Now I'm not sure about, in that above example, what the correct attitude is in dealing with such people. Maybe it's best to just pretend that they are a Werewolf and just go along to get along. But I could also see the point of view of someone who suggested not feeding into his delusions. And, either way, it certainly seems like an area around which there is legitimate room for disagreement and discussion (i.e., not a question for the law.)
    Posted in: Debate
  • 0

    posted a message on Mothership spoilers 10/26 Ludevic, Kyanios and Tiro and more
    Flavorwise: at first I was thinking K&T represented a step forward as far as putting homosexual relationships on an equal footing with hetero ones. But come to think of it, while I believe there have been hetero relationships depicted, I can't remember one coming in the form of a legendary creature. Pia and Kiran Nalaar for example and Gisa and Geralf are each brother and sister pairs, right? Interesting.

    Anyway, Ludevic doesn't look too good and K&T aren't really competitive but I still think it'd be fun to run them as a commander for those of us not using Zedruu the Greathearted
    already.


    Edit: Nvm. Pia and Kiran were married...
    Posted in: The Rumor Mill
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    posted a message on Donald Trump's Presidency
    While the double standards surrounding violence and the sabotage of the democratic system are certainly more important, let's not forget the way the left-wing power structure uses the media to harp on the mistakes of 3rd party candidates as well, while ignoring items like Hillary's Mosul Moment. You're probably not going to see the Times making a big deal out of that.

    As for the Russians, curious that they are suddenly viewed as a terrifying menace! Ooh.. the Russians, how scary! We could have used your support ~40 years ago when you were employed as useful idiots for the Soviet regime.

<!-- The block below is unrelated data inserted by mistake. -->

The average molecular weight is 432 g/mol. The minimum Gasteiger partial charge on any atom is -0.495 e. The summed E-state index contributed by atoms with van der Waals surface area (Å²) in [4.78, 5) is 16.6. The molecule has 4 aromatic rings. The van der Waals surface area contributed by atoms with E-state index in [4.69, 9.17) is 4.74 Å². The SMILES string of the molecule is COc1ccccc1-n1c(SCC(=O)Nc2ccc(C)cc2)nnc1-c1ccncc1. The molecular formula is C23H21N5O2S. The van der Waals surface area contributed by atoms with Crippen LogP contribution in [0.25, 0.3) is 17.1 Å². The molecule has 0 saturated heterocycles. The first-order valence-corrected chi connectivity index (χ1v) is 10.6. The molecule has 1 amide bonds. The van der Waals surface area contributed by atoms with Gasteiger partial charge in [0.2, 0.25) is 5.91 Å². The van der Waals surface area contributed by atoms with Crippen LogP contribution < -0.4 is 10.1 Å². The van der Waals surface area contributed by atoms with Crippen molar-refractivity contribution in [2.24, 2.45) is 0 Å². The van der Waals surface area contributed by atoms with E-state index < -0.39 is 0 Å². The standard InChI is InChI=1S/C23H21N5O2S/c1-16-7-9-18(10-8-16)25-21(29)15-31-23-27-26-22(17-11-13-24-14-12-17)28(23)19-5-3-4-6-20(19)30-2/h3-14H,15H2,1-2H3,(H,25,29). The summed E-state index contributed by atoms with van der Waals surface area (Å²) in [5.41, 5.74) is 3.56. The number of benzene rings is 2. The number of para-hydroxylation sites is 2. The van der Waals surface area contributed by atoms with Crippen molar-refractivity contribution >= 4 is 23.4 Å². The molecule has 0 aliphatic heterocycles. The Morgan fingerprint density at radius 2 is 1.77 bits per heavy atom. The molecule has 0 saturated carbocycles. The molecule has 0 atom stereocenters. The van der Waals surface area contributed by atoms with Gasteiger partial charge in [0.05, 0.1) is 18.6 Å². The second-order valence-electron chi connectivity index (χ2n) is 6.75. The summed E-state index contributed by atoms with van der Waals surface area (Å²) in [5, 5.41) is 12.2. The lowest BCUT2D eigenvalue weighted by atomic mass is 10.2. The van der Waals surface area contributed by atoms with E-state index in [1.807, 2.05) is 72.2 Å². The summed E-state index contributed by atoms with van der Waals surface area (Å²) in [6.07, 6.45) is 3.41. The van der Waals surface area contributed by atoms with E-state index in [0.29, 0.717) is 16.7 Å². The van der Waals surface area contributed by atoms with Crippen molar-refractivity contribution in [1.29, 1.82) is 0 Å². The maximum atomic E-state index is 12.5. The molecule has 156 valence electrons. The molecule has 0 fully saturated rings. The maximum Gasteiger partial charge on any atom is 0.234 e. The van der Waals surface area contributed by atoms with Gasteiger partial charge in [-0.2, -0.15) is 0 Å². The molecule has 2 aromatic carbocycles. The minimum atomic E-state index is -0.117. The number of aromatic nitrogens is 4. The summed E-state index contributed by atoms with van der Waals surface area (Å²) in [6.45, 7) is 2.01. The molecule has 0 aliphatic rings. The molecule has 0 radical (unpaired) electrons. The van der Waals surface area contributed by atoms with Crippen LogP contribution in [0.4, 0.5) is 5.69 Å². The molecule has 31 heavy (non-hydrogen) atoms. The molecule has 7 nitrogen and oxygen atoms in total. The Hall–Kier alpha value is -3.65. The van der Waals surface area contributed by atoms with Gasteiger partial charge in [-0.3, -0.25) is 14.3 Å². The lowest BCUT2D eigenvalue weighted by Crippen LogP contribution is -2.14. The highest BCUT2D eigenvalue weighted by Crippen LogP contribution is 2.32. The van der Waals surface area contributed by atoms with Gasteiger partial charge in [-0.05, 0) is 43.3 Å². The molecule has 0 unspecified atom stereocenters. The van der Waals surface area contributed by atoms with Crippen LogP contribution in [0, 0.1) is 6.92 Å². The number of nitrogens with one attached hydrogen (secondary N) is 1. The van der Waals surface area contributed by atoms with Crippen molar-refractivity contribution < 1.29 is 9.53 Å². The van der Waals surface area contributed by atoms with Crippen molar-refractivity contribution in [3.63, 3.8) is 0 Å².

Posted in: Debate
  • 0

    posted a message on Donald Trump's Presidency
    Quote from Tiax »
    Quote from Ljoss »

    Trump is surely a threat to our way of life. But again, I feel the need to remind you that he is running against the 2nd most hated Presidential candidate in modern history. We all know what Trump has/continues to do. But Crooked Hillary is also an egomaniac, has endangered American security and refuses to apologize, has also made disturbing remarks about a large portion of the American population (blacks, jews, etc.), her high level staff has insulted Catholics and Evangelicals, she's got a key advisor with Muslim Brotherhood ties, she's put women in the spotlight because their sons tried to kill cops, others in the spotlight because they're undocumented... the list goes on and on. It's a pick your poison kind of thing at this point.


    As long as we're throwing around straight-up conspiracy theories like the Huma Abedin Muslim Brotherhood lie, you might as well include that Hillary's a lizard person.

    WaPo gives that lie four Pinocchios:

    https://www.washingtonpost.com/news/fact-checker/wp/2016/08/25/does-huma-abedin-have-ties-to-the-muslim-brotherhood/

    If Clinton is so bad, why do you feel the need to pad your list with outright falsehoods? Or do you not bother to check?


    As long as we're cherry-picking ridiculous things might I point you to all of the Neo-Nazi elements within the Trump campaign such as: support from David Duke that they were unaware of, retweeting an image of Hillary with a Star of David on it (other than it not being a Star of David and Hillary not being Jewish, it was totally anti-semitic) or, say, Laura Ingraham's Heil Hitler salute for der Fuhrer Drumpf?

    We both agree that Trump is a problem. Why not judge Crooked Hillary by the same standards, then?
    Posted in: Debate
  • 0

    posted a message on Donald Trump's Presidency
    Quote from Highroller »
    Quote from gumOnShoe »
    Based on your comments the last year Highroller, I don't think you really agree with the argument Glenn Beck is making, except that you probably don't like Hillary much either and view her as someone the government can manage.
    Well, yeah, pretty much. Obviously I don't agree with Glenn Beck's political views. He's still a nutjob. Still, I thought it was at least a fairly reasonable position on his part, which surprised me.